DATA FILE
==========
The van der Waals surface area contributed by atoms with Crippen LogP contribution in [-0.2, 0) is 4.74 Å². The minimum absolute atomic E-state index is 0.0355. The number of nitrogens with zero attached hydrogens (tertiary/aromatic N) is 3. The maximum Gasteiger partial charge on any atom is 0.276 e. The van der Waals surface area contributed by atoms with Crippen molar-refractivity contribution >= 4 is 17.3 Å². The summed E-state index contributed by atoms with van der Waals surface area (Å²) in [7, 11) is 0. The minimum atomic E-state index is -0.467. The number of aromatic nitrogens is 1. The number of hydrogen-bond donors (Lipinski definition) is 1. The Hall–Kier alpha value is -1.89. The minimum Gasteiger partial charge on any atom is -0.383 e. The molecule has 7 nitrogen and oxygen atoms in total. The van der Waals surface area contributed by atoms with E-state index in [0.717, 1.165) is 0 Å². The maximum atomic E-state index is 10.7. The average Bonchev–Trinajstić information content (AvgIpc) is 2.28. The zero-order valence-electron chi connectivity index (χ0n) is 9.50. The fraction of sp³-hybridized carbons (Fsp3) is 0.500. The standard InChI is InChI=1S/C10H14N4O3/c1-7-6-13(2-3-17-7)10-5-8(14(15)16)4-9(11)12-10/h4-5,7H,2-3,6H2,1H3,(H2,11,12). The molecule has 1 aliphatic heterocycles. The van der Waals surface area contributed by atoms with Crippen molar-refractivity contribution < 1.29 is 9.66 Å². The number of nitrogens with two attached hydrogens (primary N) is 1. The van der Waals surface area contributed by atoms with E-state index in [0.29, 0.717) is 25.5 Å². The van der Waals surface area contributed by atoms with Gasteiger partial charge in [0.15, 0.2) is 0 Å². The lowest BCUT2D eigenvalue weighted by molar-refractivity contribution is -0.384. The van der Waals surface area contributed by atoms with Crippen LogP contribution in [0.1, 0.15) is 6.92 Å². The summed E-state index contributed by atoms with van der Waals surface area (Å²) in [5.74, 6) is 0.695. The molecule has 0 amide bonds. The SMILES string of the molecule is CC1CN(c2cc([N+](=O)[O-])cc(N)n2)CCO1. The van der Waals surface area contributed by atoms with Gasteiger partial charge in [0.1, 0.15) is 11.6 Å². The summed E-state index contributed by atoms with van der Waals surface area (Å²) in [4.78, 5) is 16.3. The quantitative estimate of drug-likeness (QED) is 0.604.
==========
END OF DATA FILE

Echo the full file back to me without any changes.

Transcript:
The van der Waals surface area contributed by atoms with Crippen LogP contribution in [-0.2, 0) is 4.74 Å². The minimum absolute atomic E-state index is 0.0355. The number of nitrogens with zero attached hydrogens (tertiary/aromatic N) is 3. The maximum Gasteiger partial charge on any atom is 0.276 e. The van der Waals surface area contributed by atoms with Crippen molar-refractivity contribution >= 4 is 17.3 Å². The summed E-state index contributed by atoms with van der Waals surface area (Å²) in [7, 11) is 0. The minimum atomic E-state index is -0.467. The number of aromatic nitrogens is 1. The number of hydrogen-bond donors (Lipinski definition) is 1. The Hall–Kier alpha value is -1.89. The minimum Gasteiger partial charge on any atom is -0.383 e. The molecule has 7 nitrogen and oxygen atoms in total. The van der Waals surface area contributed by atoms with E-state index in [0.717, 1.165) is 0 Å². The maximum atomic E-state index is 10.7. The average Bonchev–Trinajstić information content (AvgIpc) is 2.28. The zero-order valence-electron chi connectivity index (χ0n) is 9.50. The fraction of sp³-hybridized carbons (Fsp3) is 0.500. The standard InChI is InChI=1S/C10H14N4O3/c1-7-6-13(2-3-17-7)10-5-8(14(15)16)4-9(11)12-10/h4-5,7H,2-3,6H2,1H3,(H2,11,12). The molecule has 1 aliphatic heterocycles. The van der Waals surface area contributed by atoms with Crippen molar-refractivity contribution < 1.29 is 9.66 Å². The number of nitrogens with two attached hydrogens (primary N) is 1. The van der Waals surface area contributed by atoms with E-state index in [0.29, 0.717) is 25.5 Å². The van der Waals surface area contributed by atoms with Gasteiger partial charge in [0.15, 0.2) is 0 Å². The lowest BCUT2D eigenvalue weighted by molar-refractivity contribution is -0.384. The van der Waals surface area contributed by atoms with Crippen LogP contribution in [0.1, 0.15) is 6.92 Å². The summed E-state index contributed by atoms with van der Waals surface area (Å²) in [5.74, 6) is 0.695. The molecule has 0 amide bonds. The SMILES string of the molecule is CC1CN(c2cc([N+](=O)[O-])cc(N)n2)CCO1. The van der Waals surface area contributed by atoms with Gasteiger partial charge in [0.1, 0.15) is 11.6 Å². The summed E-state index contributed by atoms with van der Waals surface area (Å²) in [4.78, 5) is 16.3. The quantitative estimate of drug-likeness (QED) is 0.604.